Best of all is the brand’s patented lugs that ensure the case hugs the wrist. The lugs also mean the watch wears a lot smaller than expected given the case measurements. And De Bethune also offers two lug lengths, with the shorter lugs catered for smaller wrists.
As a result of the articulated lugs, the crown is located at 12 o’clock, giving it a symmetrical case silhouette.
Using blued titanium for the components within the case is more practical, and there’s lots of that here.
The chapter ring and hour spheres are all in blued titanium, while the minute hand is in blued steel. Most unusual is the hour hand, which is in clear sapphire crystal fitted a blued steel central insert and frame.
Unique to the Steel Wheels – all other DB28 models have a solid dial – the triangular barrel bridge and parts of the dial have been skeletonised to reveal the gears underneath. The mainspring barrels and ratchet wheels have also been open-worked, giving the dial a light, airy and slightly mechanical feel.
The delta-shaped bridge is also decorated with a “microlight” engraving – essentially engraving on a tiny scale done by machine – of Côtes De Bethune, the brand’s take on Geneva stripes.
While traditional Cotes de Geneve is lightly applied and wavy, De Bethune’s striping is sharply done and almost harsh. It does lend an unusual depth and texture to the dial, but the engraving striping looks distinctly mechanical and pronounced, and feels a step less refined than the other components of the watch.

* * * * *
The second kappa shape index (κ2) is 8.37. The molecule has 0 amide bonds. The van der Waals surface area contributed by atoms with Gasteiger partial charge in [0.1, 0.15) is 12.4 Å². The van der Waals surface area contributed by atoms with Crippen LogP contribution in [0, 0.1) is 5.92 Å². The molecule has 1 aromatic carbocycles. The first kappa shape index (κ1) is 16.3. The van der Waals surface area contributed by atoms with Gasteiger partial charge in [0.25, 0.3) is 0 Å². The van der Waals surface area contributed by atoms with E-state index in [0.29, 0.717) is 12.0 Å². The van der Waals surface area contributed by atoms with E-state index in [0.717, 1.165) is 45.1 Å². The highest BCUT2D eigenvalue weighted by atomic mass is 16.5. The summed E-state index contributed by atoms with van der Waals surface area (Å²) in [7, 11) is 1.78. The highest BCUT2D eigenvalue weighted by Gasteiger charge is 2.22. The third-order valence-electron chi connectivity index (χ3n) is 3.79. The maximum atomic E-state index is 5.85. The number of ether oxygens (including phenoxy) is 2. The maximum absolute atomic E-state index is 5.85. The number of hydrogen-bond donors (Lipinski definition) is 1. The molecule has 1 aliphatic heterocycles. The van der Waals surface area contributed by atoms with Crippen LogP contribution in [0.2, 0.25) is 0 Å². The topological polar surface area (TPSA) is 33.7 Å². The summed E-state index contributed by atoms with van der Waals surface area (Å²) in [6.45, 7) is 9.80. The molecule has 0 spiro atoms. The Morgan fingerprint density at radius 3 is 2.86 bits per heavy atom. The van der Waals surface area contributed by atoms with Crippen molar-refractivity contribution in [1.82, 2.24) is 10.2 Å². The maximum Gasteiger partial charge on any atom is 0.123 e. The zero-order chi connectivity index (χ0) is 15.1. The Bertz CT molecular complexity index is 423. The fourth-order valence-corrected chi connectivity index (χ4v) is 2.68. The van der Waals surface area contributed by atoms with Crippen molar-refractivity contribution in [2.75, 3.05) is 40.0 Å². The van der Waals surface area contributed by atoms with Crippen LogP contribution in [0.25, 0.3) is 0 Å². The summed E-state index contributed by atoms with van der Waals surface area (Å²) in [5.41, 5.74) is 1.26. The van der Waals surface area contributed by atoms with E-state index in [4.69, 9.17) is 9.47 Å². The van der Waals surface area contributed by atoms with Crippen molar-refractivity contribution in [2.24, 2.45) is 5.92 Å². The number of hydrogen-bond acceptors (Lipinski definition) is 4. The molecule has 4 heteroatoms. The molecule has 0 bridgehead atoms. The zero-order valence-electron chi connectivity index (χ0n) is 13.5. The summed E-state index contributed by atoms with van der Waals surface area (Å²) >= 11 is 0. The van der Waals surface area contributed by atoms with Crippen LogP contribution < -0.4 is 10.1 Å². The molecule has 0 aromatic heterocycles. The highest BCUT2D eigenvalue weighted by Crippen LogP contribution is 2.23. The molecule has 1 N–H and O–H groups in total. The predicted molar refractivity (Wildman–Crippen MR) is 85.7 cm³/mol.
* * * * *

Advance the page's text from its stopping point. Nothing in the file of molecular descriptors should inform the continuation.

Powering the watch is the hand-wound cal. DB2115V4, which boasts a total of five in-house innovations, three patented and all are visible on the front.
Every aspect of the transmission system, from the barrels to the hairspring, has been optimised to improve performance on the most fundamental level.
Visible on both sides of the delta-shaped bridge is a pair of mainspring barrels that offers a six-day power reserve. According to the brand, six jewelled blades are installed on both faces of the inside of the barrel, in order to minimise the friction of the mainspring against the barrel interior, and optimise energy transfer.
This is further supplemented by a silicon escape wheel, which operates with almost no friction and requires little energy, being less than a third the density of steel. Though the longevity and future available of silicon components is always a worry for small, independent brands.